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Isaiah 5 The Passion Translation (TPT)

Isaiah’s Love Song

Let me sing a song for the one I love, called[a]

    “My Lover and His Vineyard”:
    My beloved planted a vineyard on a very fertile hill.
First he dug up its ground and hauled away its stones[b]
    so he could plant within it the choicest of vines.
    He built a watchtower in the middle of it
    and carved a winepress out of its rock.[c]
    He fully expected it to bear good grapes,
    but instead it produced only worthless wild grapes.
So now, you residents of Jerusalem and people of Judah,
    you be the judges!
What more could I have done for my vineyard?
    When I expected it to bear luscious grapes,
    why did it produce only wild, worthless grapes?
So let me tell you what I am about to do to my vineyard.
    I will tear down its fence and it will be plundered.[d]
    I will break down its wall[e] and it will be destroyed!
I will make it a wasteland, and no one will cultivate the land.[f]
    It will grow only weeds and thorns!
    I will command the clouds
    and they will not drop their rain upon it![g]
For Israel is this vineyard of Yahweh,
    the Commander of Angel Armies,
    and the people of Judah are the garden of his delight.[h]
    When he waited for a crop of justice,
    he got a harvest of bloodshed!
    When he waited to reap fairness,
    he heard only the cries of victims.[i]

Isaiah’s Song of Six Woes

#1 – Grasping Materialism

Woe to those who in their greed buy up
    house after house to make one grand estate
    until there is no place for anyone else
    and only the landowner is left![j]
This is what Yahweh, the Commander of Angel Armies,
    said in my ears:[k]
    “Truly, many of your houses will become devastated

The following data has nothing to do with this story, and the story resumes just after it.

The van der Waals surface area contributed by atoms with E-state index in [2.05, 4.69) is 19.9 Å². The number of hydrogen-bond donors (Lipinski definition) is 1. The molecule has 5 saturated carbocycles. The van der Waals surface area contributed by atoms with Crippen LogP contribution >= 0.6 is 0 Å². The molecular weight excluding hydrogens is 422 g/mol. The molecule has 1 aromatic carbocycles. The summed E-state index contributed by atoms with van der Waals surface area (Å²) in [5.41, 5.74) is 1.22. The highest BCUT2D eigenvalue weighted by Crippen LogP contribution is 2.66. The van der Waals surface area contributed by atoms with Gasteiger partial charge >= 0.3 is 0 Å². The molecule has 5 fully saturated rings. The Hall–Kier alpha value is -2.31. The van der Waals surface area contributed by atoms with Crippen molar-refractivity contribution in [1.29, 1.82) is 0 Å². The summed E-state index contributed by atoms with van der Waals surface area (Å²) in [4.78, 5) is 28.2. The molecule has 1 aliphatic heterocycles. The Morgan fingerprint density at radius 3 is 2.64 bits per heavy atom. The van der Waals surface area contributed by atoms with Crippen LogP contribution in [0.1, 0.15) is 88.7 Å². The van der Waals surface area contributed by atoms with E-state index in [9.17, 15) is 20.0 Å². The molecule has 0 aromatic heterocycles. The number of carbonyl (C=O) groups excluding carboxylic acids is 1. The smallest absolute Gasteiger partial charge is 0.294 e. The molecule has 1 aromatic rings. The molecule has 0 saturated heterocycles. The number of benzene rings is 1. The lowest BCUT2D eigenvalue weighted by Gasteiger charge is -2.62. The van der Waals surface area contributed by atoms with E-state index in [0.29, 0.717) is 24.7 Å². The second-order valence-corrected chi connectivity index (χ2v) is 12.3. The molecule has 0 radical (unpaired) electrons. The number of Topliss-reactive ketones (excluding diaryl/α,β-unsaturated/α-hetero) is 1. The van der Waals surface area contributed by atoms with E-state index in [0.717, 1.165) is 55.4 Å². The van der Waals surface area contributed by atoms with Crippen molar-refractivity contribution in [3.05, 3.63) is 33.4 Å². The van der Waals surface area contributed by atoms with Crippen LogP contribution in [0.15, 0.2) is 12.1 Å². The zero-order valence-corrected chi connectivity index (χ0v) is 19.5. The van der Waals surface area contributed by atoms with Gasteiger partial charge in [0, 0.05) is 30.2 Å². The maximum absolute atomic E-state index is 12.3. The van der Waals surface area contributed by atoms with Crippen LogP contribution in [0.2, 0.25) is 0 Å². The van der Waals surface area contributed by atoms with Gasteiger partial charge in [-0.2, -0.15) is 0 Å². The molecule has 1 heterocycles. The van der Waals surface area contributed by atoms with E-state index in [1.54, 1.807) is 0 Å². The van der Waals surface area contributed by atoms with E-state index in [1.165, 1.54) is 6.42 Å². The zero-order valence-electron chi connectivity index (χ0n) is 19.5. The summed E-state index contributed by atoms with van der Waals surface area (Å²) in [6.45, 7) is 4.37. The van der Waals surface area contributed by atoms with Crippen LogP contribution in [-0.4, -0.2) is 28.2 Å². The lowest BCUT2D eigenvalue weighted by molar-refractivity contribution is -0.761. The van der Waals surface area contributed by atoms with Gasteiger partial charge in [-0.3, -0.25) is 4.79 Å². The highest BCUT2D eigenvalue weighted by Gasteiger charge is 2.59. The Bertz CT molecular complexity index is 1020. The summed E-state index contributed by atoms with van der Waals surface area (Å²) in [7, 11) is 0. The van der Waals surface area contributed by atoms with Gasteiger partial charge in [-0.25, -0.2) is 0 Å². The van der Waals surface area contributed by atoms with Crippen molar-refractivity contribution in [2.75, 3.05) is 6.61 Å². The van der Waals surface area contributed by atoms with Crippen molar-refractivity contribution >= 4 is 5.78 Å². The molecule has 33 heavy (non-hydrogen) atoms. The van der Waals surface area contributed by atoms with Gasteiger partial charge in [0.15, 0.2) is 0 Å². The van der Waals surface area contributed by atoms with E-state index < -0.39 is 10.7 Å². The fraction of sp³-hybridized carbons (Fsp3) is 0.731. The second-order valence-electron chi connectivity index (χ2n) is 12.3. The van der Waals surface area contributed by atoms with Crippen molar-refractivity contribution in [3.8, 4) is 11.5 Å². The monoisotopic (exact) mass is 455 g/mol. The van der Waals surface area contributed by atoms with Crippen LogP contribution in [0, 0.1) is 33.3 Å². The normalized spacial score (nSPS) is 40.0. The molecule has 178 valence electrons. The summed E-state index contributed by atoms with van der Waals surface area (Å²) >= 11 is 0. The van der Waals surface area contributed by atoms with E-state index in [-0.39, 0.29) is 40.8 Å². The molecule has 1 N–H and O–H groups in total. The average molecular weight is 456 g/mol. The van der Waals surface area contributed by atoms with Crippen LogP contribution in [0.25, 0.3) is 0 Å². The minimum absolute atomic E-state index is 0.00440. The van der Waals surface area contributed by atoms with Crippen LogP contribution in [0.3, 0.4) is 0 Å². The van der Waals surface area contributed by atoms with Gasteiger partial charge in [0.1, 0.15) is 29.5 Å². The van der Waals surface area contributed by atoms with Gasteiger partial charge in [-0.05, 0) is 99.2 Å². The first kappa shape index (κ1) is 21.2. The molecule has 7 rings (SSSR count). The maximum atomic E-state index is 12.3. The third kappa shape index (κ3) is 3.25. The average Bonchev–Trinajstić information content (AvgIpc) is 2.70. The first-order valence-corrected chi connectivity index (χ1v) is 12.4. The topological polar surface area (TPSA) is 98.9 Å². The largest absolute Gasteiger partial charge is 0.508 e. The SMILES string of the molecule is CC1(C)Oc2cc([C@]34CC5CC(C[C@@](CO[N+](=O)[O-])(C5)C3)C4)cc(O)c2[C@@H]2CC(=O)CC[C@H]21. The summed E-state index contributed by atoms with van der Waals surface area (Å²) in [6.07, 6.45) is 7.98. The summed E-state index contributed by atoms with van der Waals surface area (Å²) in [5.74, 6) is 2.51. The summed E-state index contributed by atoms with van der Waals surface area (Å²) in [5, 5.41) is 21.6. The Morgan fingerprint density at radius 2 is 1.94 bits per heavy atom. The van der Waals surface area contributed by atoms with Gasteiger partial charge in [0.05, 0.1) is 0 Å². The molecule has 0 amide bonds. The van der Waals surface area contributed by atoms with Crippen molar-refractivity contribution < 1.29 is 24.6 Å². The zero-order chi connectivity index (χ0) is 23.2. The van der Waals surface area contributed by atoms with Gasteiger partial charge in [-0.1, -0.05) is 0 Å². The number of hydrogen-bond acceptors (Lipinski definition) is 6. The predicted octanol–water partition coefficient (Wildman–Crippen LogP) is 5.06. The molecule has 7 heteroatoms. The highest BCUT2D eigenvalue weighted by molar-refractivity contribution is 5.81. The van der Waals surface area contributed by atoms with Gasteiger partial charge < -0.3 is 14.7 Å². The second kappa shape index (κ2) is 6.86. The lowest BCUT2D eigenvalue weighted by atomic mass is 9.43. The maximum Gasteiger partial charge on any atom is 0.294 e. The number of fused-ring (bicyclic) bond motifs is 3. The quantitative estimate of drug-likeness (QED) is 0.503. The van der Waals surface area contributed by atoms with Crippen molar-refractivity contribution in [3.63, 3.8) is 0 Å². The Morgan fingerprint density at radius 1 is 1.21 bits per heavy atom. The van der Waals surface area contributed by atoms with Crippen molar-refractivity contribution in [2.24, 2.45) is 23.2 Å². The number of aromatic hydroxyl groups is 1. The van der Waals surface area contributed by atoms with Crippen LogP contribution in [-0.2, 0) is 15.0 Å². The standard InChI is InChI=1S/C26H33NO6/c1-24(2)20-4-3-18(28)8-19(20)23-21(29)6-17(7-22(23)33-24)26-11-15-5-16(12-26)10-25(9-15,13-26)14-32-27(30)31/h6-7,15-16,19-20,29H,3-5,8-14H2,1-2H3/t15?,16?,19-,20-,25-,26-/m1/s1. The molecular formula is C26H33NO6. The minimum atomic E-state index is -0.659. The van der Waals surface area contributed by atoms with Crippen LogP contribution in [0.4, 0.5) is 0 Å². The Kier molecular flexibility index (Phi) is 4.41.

and your large, impressive mansions
    will have no one living in them!
10 Indeed, even a vast vineyard[l]
    will produce only a few gallons of wine,
    and several bushels of seed will produce only
    a bushel of harvest!”[m]

#2 – Drunken Pleasure-Seeking

11 Woe to those who start drinking early in the morning,
    lingering late into the night to get drunk with wine.
12 Their lavish parties are complete with
    the music of harps and flutes—and the wine flows!
    Yet they have no respect for what Yahweh has done,
    nor do they contemplate the work of his hands![n]
13 Therefore, my people go into exile for lack of understanding.[o]
    Their leaders[p] are starving,
    their multitudes parched with thirst.[q]
14 The shadowy realm of death[r] grows thirsty for souls
    and opens its mouth even wider to drink in the people!
    It gulps down the leaders of Jerusalem,
    along with their noisy, boasting crowds![s]
15 The people will be humiliated, all of humanity humbled,
    and the arrogant will be brought low.[t]
16 With justice the Lord Yahweh,
    Commander of Angel Armies, displays his greatness,
    and righteousness sets him apart as the holy God.
17 Then lambs will graze, as if in their own pastures,
    and the refugee will eat in the ruins of the rich.

#3 – Defiant Sinfulness

18 Woe to those who drag behind them their guilt
    with ropes made of lies—[u]
    straining and tugging, harnessed to their bondage![v]
19 They say, “May God hurry up and bring his judgment[w]
    so that we can see it once and for all!
    Let the prophetic plan of the Holy One of Israel
    quickly come to pass so that we can see what it is!”[x]

#4 - Perversion of Values

20 Woe to those who call evil good and good evil,
    who replace darkness with light and light with darkness,
    who replace bitter with sweet and sweet with bitter.[y]

#5 - Arrogant Conceit

21 Woe to those who are wise in their own eyes
    and see themselves as clever and shrewd.[z]

#6 - Injustice

22 Woe to the champion wine drinkers
    who are heroes in mixing strong drinks—
23 judges and politicians who acquit the guilty for a bribe
    and take away the rights of the innocent.[aa]

Isaiah’s Song of Judgment

24 Therefore, just as tongues of fire
    lick up the straw and dry grass,[ab]
    they will be destroyed, just as a plant with decaying roots